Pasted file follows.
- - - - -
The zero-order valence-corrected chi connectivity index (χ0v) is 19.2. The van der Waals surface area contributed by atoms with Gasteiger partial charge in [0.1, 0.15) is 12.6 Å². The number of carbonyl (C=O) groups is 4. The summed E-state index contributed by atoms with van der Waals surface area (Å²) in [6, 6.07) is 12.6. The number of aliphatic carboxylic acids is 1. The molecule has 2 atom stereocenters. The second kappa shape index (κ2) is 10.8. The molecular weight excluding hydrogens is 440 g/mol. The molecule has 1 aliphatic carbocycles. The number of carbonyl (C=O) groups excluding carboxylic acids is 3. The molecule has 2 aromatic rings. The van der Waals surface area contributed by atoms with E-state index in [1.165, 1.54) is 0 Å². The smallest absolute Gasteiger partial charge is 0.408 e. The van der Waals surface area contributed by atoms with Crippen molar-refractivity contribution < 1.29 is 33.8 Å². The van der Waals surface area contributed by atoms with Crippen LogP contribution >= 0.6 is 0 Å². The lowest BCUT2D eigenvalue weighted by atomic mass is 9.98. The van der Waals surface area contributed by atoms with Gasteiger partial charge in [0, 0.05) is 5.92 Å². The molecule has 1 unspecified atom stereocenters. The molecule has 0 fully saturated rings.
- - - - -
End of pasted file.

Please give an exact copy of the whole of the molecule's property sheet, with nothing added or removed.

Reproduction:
The zero-order valence-corrected chi connectivity index (χ0v) is 19.2. The van der Waals surface area contributed by atoms with Gasteiger partial charge in [0.1, 0.15) is 12.6 Å². The number of carbonyl (C=O) groups is 4. The summed E-state index contributed by atoms with van der Waals surface area (Å²) in [6, 6.07) is 12.6. The number of aliphatic carboxylic acids is 1. The molecule has 2 atom stereocenters. The second kappa shape index (κ2) is 10.8. The molecular weight excluding hydrogens is 440 g/mol. The molecule has 1 aliphatic carbocycles. The number of carbonyl (C=O) groups excluding carboxylic acids is 3. The molecule has 2 aromatic rings. The van der Waals surface area contributed by atoms with E-state index in [1.165, 1.54) is 0 Å². The smallest absolute Gasteiger partial charge is 0.408 e. The van der Waals surface area contributed by atoms with Crippen molar-refractivity contribution < 1.29 is 33.8 Å². The van der Waals surface area contributed by atoms with Crippen LogP contribution >= 0.6 is 0 Å². The lowest BCUT2D eigenvalue weighted by atomic mass is 9.98. The van der Waals surface area contributed by atoms with Gasteiger partial charge in [0, 0.05) is 5.92 Å². The molecule has 1 unspecified atom stereocenters. The molecule has 0 fully saturated rings.